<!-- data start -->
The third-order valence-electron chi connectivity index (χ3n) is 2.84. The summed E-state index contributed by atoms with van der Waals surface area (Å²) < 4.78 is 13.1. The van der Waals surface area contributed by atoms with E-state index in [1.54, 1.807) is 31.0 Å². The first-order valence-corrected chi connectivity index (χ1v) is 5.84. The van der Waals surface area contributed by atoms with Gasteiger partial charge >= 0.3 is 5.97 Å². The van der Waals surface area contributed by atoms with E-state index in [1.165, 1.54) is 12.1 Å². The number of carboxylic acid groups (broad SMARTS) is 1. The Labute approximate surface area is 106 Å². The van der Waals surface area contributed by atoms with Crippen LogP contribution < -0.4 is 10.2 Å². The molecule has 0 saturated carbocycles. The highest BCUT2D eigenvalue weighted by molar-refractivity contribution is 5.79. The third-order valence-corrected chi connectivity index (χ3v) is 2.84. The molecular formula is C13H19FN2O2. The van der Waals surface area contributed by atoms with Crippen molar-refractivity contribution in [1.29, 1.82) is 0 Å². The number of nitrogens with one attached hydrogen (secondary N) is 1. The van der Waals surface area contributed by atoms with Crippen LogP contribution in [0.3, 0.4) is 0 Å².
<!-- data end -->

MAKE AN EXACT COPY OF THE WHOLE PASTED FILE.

The third-order valence-electron chi connectivity index (χ3n) is 2.84. The summed E-state index contributed by atoms with van der Waals surface area (Å²) < 4.78 is 13.1. The van der Waals surface area contributed by atoms with E-state index in [1.54, 1.807) is 31.0 Å². The first-order valence-corrected chi connectivity index (χ1v) is 5.84. The van der Waals surface area contributed by atoms with Gasteiger partial charge >= 0.3 is 5.97 Å². The van der Waals surface area contributed by atoms with E-state index in [1.165, 1.54) is 12.1 Å². The number of carboxylic acid groups (broad SMARTS) is 1. The Labute approximate surface area is 106 Å². The van der Waals surface area contributed by atoms with Crippen LogP contribution < -0.4 is 10.2 Å². The molecule has 0 saturated carbocycles. The highest BCUT2D eigenvalue weighted by molar-refractivity contribution is 5.79. The third-order valence-corrected chi connectivity index (χ3v) is 2.84. The molecular formula is C13H19FN2O2. The van der Waals surface area contributed by atoms with Crippen molar-refractivity contribution in [1.29, 1.82) is 0 Å². The number of nitrogens with one attached hydrogen (secondary N) is 1. The van der Waals surface area contributed by atoms with Crippen LogP contribution in [0.3, 0.4) is 0 Å².